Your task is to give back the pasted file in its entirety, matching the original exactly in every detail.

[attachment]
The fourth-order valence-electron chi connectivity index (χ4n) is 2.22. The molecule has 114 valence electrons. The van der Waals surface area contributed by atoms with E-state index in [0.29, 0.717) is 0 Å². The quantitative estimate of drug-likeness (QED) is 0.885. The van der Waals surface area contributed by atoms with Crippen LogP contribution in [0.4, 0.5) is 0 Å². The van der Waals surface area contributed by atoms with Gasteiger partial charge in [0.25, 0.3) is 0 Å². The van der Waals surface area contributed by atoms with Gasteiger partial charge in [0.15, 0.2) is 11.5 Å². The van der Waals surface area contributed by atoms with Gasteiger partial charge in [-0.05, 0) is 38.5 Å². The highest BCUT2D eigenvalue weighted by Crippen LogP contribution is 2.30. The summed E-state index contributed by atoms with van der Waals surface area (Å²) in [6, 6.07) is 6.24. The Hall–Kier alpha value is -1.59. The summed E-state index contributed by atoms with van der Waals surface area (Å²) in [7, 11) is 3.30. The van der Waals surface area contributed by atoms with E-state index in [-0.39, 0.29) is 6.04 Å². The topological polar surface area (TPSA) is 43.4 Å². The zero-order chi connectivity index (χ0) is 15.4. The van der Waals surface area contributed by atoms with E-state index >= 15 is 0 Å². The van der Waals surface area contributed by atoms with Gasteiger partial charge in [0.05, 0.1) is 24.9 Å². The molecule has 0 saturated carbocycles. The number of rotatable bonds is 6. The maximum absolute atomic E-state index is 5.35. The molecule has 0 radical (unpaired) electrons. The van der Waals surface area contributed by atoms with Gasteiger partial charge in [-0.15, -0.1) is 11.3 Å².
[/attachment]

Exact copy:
The fourth-order valence-electron chi connectivity index (χ4n) is 2.22. The molecule has 114 valence electrons. The van der Waals surface area contributed by atoms with E-state index in [0.29, 0.717) is 0 Å². The quantitative estimate of drug-likeness (QED) is 0.885. The van der Waals surface area contributed by atoms with Crippen LogP contribution in [0.4, 0.5) is 0 Å². The van der Waals surface area contributed by atoms with Gasteiger partial charge in [0.25, 0.3) is 0 Å². The van der Waals surface area contributed by atoms with Gasteiger partial charge in [0.15, 0.2) is 11.5 Å². The van der Waals surface area contributed by atoms with Gasteiger partial charge in [-0.05, 0) is 38.5 Å². The highest BCUT2D eigenvalue weighted by Crippen LogP contribution is 2.30. The summed E-state index contributed by atoms with van der Waals surface area (Å²) in [6, 6.07) is 6.24. The Hall–Kier alpha value is -1.59. The summed E-state index contributed by atoms with van der Waals surface area (Å²) in [7, 11) is 3.30. The van der Waals surface area contributed by atoms with E-state index in [-0.39, 0.29) is 6.04 Å². The topological polar surface area (TPSA) is 43.4 Å². The zero-order chi connectivity index (χ0) is 15.4. The van der Waals surface area contributed by atoms with E-state index >= 15 is 0 Å². The van der Waals surface area contributed by atoms with Gasteiger partial charge in [0.05, 0.1) is 24.9 Å². The molecule has 0 saturated carbocycles. The number of rotatable bonds is 6. The maximum absolute atomic E-state index is 5.35. The molecule has 0 radical (unpaired) electrons. The van der Waals surface area contributed by atoms with Gasteiger partial charge in [-0.15, -0.1) is 11.3 Å².